However, this theoretical description should be revised in convenient.

    Indeed, if the signal is known only on samples 0 to N-1, then x (nk) is taken zero as long as n is not greater than k. There will therefore not be the same number of calculation points from one value k to the other. For example, if the pitch range is taken equal to [100 Hz, 333 Hz], and this, for a sampling frequency of 10 KHz, the index k 1 corresponding to 100 Hz is equal to:
    k 1 = F e / F 0 = 10000/100 = 100 and the one corresponding to 333 Hz is k 2 = F e / F 0 = 10000/333 = 30.

    The pitch calculation for this range will therefore be from k = 30 to k = 100.

    If, for example, 256 samples are available (2 frames of 12.8 ms sampled at 10 KHz), the calculation of r (30) is done from n = 30 to n = 128, either on 99 points and that of r (100) from n = 100 to 128, or on 29 points.

    The calculations are therefore not homogeneous with one another and do not have the same validity.

    For the calculation to be correct, the observation window must always be the same regardless of k. So if n-k is less than 0, the past values of the signal x (n), of so as to calculate the function r (k) on as many points, whatever k. The value of the constant K no longer matters.

    This is only detrimental to the pitch calculation on the first actually voiced frame, since, in this case, the samples used for the calculation come from an unvoiced frame, and are therefore not representative of the signal to process. However, from the third consecutive voiced frame, when working, for example, in frames of 128 points sampled at 10 KHz, the pitch calculation will be valid. This assumes, in general, that a voicing lasts at least 3x12.8 ms, which is an assumption realistic. This assumption must be taken into account during the appraisal, and the minimum time to validate a voiced segment will be 3x12.8 ms in this same expertise.

    This function r (k) being calculated, it is then a question of thresholding it. The threshold is chosen experimentally, according to the dynamics of the signals processed. Thus, in an example of application, where the quantization is done on 16 bits, where the dynamics of the samples does not exceed ± 10000, and where the calculations are done for N = 128 (Sampling frequency of 10 KHz), we have chosen Threshold = 750000. But remember that these values are only given as an example for particular applications, and must be modified for other applications. In any case, this does not change the methodology described above.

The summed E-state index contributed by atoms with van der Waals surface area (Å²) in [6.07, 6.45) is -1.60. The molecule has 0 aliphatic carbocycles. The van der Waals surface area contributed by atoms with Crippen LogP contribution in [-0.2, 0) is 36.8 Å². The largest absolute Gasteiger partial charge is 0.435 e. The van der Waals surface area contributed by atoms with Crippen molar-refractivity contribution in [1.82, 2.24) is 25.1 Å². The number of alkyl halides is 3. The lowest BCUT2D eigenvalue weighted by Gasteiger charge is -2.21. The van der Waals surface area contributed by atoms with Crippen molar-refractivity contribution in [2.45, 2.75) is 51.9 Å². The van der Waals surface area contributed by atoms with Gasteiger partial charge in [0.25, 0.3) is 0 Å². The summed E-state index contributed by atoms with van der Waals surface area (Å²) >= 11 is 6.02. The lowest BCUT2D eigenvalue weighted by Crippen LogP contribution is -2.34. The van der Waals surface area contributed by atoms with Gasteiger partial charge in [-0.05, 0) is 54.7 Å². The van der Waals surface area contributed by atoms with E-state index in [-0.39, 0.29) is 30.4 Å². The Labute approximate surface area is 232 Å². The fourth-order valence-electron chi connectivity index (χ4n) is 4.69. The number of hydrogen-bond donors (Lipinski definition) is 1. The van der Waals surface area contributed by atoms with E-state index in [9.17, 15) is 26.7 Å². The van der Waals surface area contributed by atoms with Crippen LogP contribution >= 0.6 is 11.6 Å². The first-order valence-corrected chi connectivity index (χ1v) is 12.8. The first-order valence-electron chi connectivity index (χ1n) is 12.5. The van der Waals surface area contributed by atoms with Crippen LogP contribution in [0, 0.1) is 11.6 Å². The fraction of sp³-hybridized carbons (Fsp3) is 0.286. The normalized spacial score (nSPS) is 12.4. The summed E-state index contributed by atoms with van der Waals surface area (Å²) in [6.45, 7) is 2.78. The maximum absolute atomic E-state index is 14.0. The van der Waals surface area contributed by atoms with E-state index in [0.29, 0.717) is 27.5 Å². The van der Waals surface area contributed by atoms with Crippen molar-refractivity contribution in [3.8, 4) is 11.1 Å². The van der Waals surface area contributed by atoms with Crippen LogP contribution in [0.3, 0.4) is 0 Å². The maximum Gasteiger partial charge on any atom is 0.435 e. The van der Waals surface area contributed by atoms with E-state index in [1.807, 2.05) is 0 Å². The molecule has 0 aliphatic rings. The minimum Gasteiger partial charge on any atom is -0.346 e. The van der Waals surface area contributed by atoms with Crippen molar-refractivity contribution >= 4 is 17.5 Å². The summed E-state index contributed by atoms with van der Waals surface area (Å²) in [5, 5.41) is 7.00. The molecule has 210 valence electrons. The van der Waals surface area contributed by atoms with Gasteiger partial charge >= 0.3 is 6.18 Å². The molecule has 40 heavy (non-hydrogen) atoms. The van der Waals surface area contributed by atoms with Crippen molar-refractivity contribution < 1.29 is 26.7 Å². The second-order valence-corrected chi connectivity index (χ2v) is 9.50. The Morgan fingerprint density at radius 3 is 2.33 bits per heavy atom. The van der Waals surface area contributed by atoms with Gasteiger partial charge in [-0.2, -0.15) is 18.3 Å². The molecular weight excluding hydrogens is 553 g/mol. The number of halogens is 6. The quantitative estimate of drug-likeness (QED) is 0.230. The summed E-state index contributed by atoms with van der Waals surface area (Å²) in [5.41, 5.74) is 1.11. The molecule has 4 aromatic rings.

We will now describe the method of detecting noise frames.

    Apart from the vocal nucleus, the signal frames that can be encountered are of three types:

  • 1) noise alone
  • 2) noise + voiceless fricative
  • 3) noise + breathing.
  • The detection algorithm aims to detect the start and end of speech from a whitened version of the signal, while the denoising algorithm requires knowledge of the average noise spectrum. To build the noise models which will make it possible to whiten the speech signal for the detection of unvoiced sounds as described below, and to denoise the speech signal, it is obvious that it is necessary to detect the noise frames , and confirm them as such. This search for noise frames is done among a number of frames N 1 defined by the user once and for all for its application (for example for N 1 = 40), these N 1 frames being located before the vocal core.

    Recall that this algorithm allows the implementation of noise models, and is therefore not used when the user judges the level insufficient noise.

    We will first define the "positive" Gaussian random variables:
    A random variable X will be said to be positive when Pr {X <0} << 1.
    Let X 0 be the normalized centered variable associated with X. We have:
    Pr {X <0} = Pr {X 0 <-m / σ} where m = E [X] and σ 2 = E [(Xm) 2 ].

    As soon as m / σ is large enough, X can be considered as positive.

    When X is Gaussian, we denote by F (x) the normal distribution function, and we have:
    Pr {X <0} = F (-m / σ) for X ∈ N (m, σ 2 )

    An immediate essential property is that the sum X of N independent positive Gaussian variables X i ∈ N (m i ; σ i 2 ) remains a positive Gaussian variable: X = Σ 1≤i≤N X i ∈ N (Σ 1≤i≤N m i ; Σ 1≤i≤N σ i 2 )

    Fundamental result:

    If X = X 1 / X 2 where X 1 and X 2 are both independent Gaussian random variables, such as X 1 ∈ N (m 1 ; σ 1 2 ) and X 2 ∈ N (m 2 ; σ 2 2 ), we set m = m 1 / m 2 , α 1 = m 1 / σ 1 , α 2 = m 2 / σ 2 .

    When α 1 and α 2 are large enough to assume X 1 and X 2 positive, the probability density f X (x) of X = X 1 / X 2 can then be approximated by:

    Figure 00240001
    where U (x) is the indicator function of R + :
    U (x) = 1 if x ≤ 0 and U (x) = 0 if x <0
    In the following, we will ask:
    Figure 00240002
    so that: f X (x) = f (x, m | α 1 , α 2 ) .U (x) Let h (x, y | α, β) = αβ x - y α 2 x 2 + β 2 y 2 1/2 We set P (x, y | α, β) = F [h (x, y | α, β)]. We then have:
    Pr {X <x} = P (x, m | α 1 , α 2 ) f (x, y | α, β) = ∂P (x, y | α, β) / ∂x and f (x, y | α 1 , α 2 ) = ∂P (x, m | α 1 , α 2 ) / ∂x
    Special case: α = β. We will pose: f α (x, y) = f (x, y | α, β), h α (x, y) = h (x, y | α, β) and P α (x, y) = P (x, y | α, β)

    We will describe below some basic models of "positive" Gaussian variables usable in the following.